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- Thread starter lonewolf219
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In summary, the general solution of a 2nd order homogeneous equation is linear because it is a linear combination of two linearly independent solutions. The notation e^(xt) should actually be e^(rt) where r is found using the characteristic equation. The solution is considered linear because the function e^rt is linear in y, not x.

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lonewolf219 said:

The general solution is a linear combination of two linearly independent solutions y

p.s. I think something is not right with your notation e^(xt) .

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Homework Helper

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It is linear in y not x.

L is a linear operator if

L[Ʃa_{n}y_{n}]=Ʃa_{n}L[y_{n}]

L is a linear operator if

L[Ʃa

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Ah, OK. Thanks guys.

Understanding the linearity of general solutions of homogeneous equations is important because it allows us to solve for a wide range of variables and constants, making it a versatile tool in many areas of science and mathematics.

A homogeneous solution is one in which all terms have the same degree or power, meaning there are no constant terms. In other words, the solution is not affected by any changes in the independent variable.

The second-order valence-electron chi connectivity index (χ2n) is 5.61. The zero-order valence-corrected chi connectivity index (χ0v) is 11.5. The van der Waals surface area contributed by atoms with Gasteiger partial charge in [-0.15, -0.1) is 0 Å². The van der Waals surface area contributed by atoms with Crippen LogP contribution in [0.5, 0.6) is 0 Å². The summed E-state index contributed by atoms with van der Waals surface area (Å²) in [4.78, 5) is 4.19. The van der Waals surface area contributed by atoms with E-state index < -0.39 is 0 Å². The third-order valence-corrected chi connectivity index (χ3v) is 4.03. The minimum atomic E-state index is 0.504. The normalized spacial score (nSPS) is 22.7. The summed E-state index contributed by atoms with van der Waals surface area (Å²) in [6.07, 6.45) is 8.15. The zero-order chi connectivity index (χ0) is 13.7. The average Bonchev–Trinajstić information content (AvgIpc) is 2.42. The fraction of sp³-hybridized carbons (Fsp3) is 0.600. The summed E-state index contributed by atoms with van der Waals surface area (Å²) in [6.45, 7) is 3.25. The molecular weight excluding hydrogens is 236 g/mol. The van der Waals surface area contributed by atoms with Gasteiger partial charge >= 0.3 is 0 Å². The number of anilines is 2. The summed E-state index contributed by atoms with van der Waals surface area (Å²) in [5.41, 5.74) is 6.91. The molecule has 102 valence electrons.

A solution to a homogeneous equation is linear if it satisfies the properties of linearity, which include additivity and scalability. Additivity means that when two solutions are added together, the resulting solution is also a valid solution. Scalability means that when a solution is multiplied by a constant, the resulting solution is also a valid solution.

No, a non-linear equation cannot have a linear general solution. A linear general solution implies that the equation is linear, meaning that it follows the properties of linearity. If an equation is non-linear, it does not follow these properties and therefore cannot have a linear general solution.

We can use the linearity of general solutions to solve for unknown constants by plugging in different values for the variables and using the properties of linearity to manipulate the equation and solve for the unknown constants. This method is commonly used in solving systems of linear equations.

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